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IRIS 2012-4:1/25

France

Application for Suspension of Broadcasting a Programme on the Crash of the Rio/Paris Flight

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Amélie Blocman

Légipresse

On 12 March 2012 the judge sitting in urgent matters at the regional court in Paris had to deal with an application for suspension of the broadcasting of a programme entitled Vol AF 447 Rio/Paris : les raisons d’un crash (Flight 447 from Rio to Paris - the reasons for a crash), scheduled to be shown two evenings later on the public channel France 3, which included a reconstruction of the last four minutes immediately preceding the disaster. On the basis of Article 809 of the Code of Civil Procedure, the fathers of the two pilots and an association defending the victims of the accident were calling for the broadcasting of the programme to be suspended until the investigations and experts’ reports currently in hand had been completed. They denounced the deliberately sensation-seeking and emotive nature of the programme, and claimed that two issues were involved, firstly the violation of the secrecy of the investigation and preparation of the case as well as the illegal possession of the plane’s black boxes, and secondly the distortion of the truth as the pilots were presented as being solely responsible for the deaths of 228 people in the Air France plane that disappeared in the Atlantic on 1 June 2009.

The judge sitting in urgent matters recalled that the requested measure of suspending even temporarily the broadcasting of an audiovisual work was by its preventive nature one of the measures that were most radically contrary to the freedom of expression. It could therefore only be pronounced in extremely serious cases and if there were substantial elements demonstrating the reality of a manifest likelihood of the infringement of the rights of third parties, with irreparable consequences. Similarly, the judge could only view it in advance, as requested in the alternative, if there were substantial elements of proof that the risk of seriously infringing the rights of the person concerned could not be perfectly made good by the awarding of damages. Regarding the alleged violation of the secrecy of the investigation and preparation of the case, and the illegal possession of the black boxes, the judge noted that no proof was provided. As attested by a number of articles in the press circulated on the Internet, and a book about the crash, produced by the defence, the content of the black boxes was already public knowledge. The journalists could not therefore be accused of violating secrecy or concealment. Nor had the applicants supplied proof of a distortion of the truth or the presentation of the pilots as being solely responsible, the producer of the broadcast having indeed indicated to viewers that the aim was not specifically to incriminate the pilots but rather to reconstruct what had happened, on the basis of the BEA reports and the book, with no intention of sensationalism. Thus the applicants had not furnished any proof at all that established the reality of a direct and certain “imminent prejudice”, or a “manifestly illegal disturbance”, other than in terms of a possibility or a subjective judgment, within the meaning of Article 809 of the Code of Civil Procedure. In the absence of proof that broadcasting the programme would cause them irreparable consequences, or that the measures requested constituted necessary restrictions on the freedom of expression, their applications could not be upheld. The disputed programme was therefore broadcast on 14 March 2012 as scheduled.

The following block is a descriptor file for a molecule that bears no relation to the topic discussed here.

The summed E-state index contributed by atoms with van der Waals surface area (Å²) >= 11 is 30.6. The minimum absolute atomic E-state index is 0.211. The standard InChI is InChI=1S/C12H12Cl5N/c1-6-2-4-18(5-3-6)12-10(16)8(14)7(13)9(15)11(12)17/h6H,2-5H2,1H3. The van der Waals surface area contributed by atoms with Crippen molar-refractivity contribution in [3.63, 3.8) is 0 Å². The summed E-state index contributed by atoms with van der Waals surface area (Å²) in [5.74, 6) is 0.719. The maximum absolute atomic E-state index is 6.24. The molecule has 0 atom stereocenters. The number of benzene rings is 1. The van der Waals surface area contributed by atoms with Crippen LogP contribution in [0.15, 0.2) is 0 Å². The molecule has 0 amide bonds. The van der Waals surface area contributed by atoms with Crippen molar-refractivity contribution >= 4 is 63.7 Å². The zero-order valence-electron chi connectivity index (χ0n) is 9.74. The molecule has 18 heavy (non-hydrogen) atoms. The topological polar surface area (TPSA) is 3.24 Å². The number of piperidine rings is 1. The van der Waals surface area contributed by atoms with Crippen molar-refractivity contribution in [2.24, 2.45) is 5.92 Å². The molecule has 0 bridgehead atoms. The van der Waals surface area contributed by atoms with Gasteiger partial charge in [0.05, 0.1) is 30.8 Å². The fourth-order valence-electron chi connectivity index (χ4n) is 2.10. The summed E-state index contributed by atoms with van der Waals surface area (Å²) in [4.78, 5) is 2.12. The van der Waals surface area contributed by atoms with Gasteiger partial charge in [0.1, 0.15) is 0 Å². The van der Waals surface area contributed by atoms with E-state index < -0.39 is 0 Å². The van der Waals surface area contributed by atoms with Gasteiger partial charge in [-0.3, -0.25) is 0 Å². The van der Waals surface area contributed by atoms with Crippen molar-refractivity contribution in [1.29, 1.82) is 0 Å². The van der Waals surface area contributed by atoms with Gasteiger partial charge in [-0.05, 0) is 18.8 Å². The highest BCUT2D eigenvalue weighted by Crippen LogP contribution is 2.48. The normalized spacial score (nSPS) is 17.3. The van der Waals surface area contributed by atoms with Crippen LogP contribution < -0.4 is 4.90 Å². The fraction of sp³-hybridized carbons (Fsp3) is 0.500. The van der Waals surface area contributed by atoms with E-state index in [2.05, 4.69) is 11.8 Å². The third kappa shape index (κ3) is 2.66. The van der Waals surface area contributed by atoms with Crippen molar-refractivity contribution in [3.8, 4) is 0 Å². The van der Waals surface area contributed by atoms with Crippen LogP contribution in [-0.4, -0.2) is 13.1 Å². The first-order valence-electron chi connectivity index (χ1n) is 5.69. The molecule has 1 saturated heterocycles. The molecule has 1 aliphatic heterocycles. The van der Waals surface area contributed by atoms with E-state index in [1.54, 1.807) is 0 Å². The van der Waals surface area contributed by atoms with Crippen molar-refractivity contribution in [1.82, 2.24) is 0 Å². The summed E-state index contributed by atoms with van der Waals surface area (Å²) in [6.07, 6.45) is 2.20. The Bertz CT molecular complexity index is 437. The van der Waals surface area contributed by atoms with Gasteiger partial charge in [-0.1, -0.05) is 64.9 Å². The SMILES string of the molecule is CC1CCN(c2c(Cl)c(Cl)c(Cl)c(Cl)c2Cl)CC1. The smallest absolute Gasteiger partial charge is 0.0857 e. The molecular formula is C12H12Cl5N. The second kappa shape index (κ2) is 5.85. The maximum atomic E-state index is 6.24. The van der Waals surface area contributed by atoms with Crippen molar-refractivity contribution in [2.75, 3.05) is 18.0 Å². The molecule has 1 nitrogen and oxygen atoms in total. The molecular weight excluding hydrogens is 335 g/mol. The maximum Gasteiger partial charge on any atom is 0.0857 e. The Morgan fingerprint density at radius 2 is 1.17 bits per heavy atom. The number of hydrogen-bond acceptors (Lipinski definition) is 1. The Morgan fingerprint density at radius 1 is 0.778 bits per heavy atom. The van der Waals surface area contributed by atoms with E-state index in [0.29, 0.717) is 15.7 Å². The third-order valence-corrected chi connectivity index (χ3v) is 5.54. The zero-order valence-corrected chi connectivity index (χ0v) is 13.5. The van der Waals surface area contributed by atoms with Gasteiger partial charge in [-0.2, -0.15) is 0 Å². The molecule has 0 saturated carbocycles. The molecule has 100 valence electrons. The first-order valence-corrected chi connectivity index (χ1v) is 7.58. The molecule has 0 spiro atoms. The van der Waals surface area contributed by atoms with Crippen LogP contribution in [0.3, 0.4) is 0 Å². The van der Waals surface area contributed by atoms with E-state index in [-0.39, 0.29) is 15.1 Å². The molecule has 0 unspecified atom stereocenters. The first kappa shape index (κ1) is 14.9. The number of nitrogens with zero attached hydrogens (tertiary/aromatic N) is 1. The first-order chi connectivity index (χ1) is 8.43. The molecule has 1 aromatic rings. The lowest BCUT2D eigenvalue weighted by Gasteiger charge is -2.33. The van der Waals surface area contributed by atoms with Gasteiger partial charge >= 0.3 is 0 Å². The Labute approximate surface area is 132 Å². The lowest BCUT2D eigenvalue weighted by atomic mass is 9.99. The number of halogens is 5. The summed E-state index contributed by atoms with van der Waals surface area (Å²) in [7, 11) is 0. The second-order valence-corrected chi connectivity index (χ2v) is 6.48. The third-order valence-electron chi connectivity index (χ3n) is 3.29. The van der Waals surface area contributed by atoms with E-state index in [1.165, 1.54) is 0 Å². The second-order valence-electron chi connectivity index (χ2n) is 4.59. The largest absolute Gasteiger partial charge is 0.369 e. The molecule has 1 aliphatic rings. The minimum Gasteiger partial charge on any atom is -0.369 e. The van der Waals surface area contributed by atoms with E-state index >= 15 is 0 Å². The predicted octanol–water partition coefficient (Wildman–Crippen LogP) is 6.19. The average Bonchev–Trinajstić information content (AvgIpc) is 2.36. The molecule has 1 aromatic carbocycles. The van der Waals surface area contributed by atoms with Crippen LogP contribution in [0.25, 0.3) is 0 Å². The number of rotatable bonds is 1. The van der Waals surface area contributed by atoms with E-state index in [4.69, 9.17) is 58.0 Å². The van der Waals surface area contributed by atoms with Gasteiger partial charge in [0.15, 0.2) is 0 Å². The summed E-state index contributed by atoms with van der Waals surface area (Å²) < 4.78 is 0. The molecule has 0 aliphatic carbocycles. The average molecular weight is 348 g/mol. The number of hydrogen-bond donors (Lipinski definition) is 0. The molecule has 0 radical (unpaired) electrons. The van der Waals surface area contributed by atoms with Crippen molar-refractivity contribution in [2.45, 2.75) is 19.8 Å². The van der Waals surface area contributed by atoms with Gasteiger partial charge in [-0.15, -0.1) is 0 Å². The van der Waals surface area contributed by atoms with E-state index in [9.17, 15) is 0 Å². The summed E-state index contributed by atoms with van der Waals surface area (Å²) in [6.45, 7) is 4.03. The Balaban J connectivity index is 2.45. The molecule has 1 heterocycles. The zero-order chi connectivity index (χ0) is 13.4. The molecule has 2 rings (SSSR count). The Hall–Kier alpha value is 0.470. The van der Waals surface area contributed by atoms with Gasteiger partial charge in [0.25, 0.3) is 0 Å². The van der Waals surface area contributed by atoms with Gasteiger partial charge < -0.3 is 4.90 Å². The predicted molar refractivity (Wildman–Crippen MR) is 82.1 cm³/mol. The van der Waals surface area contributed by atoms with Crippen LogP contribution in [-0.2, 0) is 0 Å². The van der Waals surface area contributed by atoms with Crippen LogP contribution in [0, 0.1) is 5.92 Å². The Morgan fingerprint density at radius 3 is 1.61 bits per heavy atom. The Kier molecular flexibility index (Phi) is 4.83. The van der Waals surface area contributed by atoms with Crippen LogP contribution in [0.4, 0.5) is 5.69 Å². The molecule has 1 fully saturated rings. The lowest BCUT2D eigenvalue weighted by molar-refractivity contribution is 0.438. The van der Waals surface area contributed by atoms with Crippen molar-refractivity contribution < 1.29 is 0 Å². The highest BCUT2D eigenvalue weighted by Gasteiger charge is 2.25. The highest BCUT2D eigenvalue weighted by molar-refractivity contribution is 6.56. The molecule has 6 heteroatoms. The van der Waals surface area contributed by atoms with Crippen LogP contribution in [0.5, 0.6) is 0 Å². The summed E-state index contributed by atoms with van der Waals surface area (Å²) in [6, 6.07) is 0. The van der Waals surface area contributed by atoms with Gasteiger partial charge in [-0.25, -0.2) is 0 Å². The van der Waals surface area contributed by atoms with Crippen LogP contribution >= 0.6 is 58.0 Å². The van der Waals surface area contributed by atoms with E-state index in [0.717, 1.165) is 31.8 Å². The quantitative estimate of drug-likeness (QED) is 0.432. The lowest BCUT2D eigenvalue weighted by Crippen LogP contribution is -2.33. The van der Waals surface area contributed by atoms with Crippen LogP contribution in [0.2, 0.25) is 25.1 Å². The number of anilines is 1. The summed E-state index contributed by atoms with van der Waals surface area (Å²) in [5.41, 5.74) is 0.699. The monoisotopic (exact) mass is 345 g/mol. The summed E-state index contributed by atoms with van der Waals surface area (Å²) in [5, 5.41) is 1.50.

References
TGI de Paris (ord. réf.), 14 mars 2012 - G. Robert et a. c. France Télévisions
  Regional court of Paris (sitting in urgent matters), 14 March 2012 - G. Robert et al. v. France Télévisions